By Judge Kimberly Taylor (retired), Dr. Gary Mesibov, and Dennis Debbaudt (2009)
Modified and Reformatted for an AS Population by Nomi Kaim
Recent statistics suggest that as many as 1 in 99 people may have an Autism Spectrum Disorder (ASD). The criminal justice system (CJS) may have contact with individuals with ASDs as victims, witnesses, and/or offenders. All criminal justice professionals who have contact with individuals with ASDs will need to establish clear and consistent communication methods, verify facts, make appropriate accommodations, and ensure fair justice and consequences for all concerned. Communications, behaviors, intent, and ability levels of people with ASDs vary greatly and present challenges for even the most experienced criminal justice professionals. Attorneys and judges must avoid misinterpretation of behaviors and characteristics typical of those with ASDs since these behaviors and characteristics could be misinterpreted as evidence of guilt, indifference, or lack of remorse. This article focuses on a specific subset of the ASD population: people with Asperger Syndrome.
Asperger Syndrome (AS) is a neuro-developmental disability, meaning that it involves the brain and starts very early in life when the brain is still forming, still plastic, and still changeable. AS describes those people with ASDs who are high-functioning, verbal, may pursue higher education/careers/marriage, and live semi- or fully independent lives. AS involves differences and difficulties in several areas: social interaction; communication; the presence of narrow, repetitive behaviors; and difficulty adjusting to change. General intelligence is not affected; indeed, the IQs of individuals with AS can range from normal (100 or so) to very superior (above 150). AS may occur more frequently in males than in females—diagnosis is at about a four-to-one ratio.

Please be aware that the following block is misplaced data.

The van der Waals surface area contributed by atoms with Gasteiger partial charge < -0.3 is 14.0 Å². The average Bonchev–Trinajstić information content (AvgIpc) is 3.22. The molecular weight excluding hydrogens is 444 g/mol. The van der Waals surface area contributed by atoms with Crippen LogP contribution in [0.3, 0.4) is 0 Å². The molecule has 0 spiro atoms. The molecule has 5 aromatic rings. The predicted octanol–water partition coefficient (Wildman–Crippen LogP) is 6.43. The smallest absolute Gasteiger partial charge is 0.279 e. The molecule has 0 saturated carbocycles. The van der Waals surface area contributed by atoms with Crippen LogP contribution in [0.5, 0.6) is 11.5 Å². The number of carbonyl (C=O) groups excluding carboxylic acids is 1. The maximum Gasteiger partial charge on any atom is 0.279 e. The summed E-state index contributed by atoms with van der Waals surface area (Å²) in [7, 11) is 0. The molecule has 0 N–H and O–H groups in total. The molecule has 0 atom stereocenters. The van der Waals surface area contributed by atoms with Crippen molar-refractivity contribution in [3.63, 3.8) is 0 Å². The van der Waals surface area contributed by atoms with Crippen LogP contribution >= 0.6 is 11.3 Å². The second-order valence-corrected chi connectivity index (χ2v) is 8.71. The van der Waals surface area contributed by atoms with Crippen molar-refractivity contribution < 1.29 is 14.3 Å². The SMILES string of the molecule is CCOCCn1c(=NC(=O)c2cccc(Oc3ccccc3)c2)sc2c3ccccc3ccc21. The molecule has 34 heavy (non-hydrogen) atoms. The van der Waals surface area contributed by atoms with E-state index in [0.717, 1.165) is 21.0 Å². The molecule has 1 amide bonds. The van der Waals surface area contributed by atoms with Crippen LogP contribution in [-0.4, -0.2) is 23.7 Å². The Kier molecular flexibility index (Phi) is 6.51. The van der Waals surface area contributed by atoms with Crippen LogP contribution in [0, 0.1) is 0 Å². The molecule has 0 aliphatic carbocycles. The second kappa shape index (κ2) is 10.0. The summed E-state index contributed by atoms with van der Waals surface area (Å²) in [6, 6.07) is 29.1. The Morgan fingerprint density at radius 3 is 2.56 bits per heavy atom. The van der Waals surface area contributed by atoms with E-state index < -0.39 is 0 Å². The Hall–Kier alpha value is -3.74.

Asperger Syndrome Victims
As crime victims rather than criminal offenders, individuals with AS present the perfect victim. People with AS reveal great difficulty in communicating details and experiences of their victimization, thus resulting in a lack of credibility in interview and court room situations. This reality creates major issues regarding time and resource considerations for investigators and attorneys. Investigators and attorneys should consider the following accommodations and guidelines in preparation for the victim-witness interview of a person with AS:
Currently, no statistics have been developed about the rate of contacts people with AS have with the criminal justice system, although research indicates that people with AS and other developmental disabilities will have up to seven times more contacts with law enforcement during their lifetimes than members of the general population. However, there is no evidence to suggest that people with AS commit crimes at a higher rate than the general population.
People with AS often get into trouble without even realizing they have committed an offense. Offenses such as making threatening statements; personal, telephone, or internet stalking; inappropriate sexual advances; downloading child pornography; accomplice crime with false friends; and making physical outbursts at school or in the community would certainly strike most of society as offenses which demand some sort of punishment. This assumption, though valid at face value, may not take into account the particular issues that challenge the AS individual. Problems with sensory overload, poor social awareness, semantic misunderstandings, inability to deal with changes in routine or structure, and limited to absent understanding of non-verbal communications are the very kinds of things that make more appropriate responses to society very difficult for someone with AS.
For example, what appears as anti-social behavior to the “regular” world is often simply the manifestation of the AS person’s social misunderstandings. While most would see too many phone calls in the middle of the night as aberrant phone stalking, the AS person might well view the situation as one friend wanting to talk to another, without regard for the time or frequency of calls. And a physical outburst at school might well be related to the AS person’s sensory dysfunction, inability to deal with interruptions in the daily routine, or emotional liability. Emotional lability means to be susceptible to change, error, or instability and stems from its Latin roots meaning “prone to slip.” This often presents itself in individuals with AS: their emotions can change very quickly. They can become upset, scared, or anxious very quickly. They may also be very anxious one minute and then calm the next, or vice versa. So, while the individual with AS may have committed the offense in question, the criminal behavior might have been an act of emotional impulsivity, with no intent to do harm.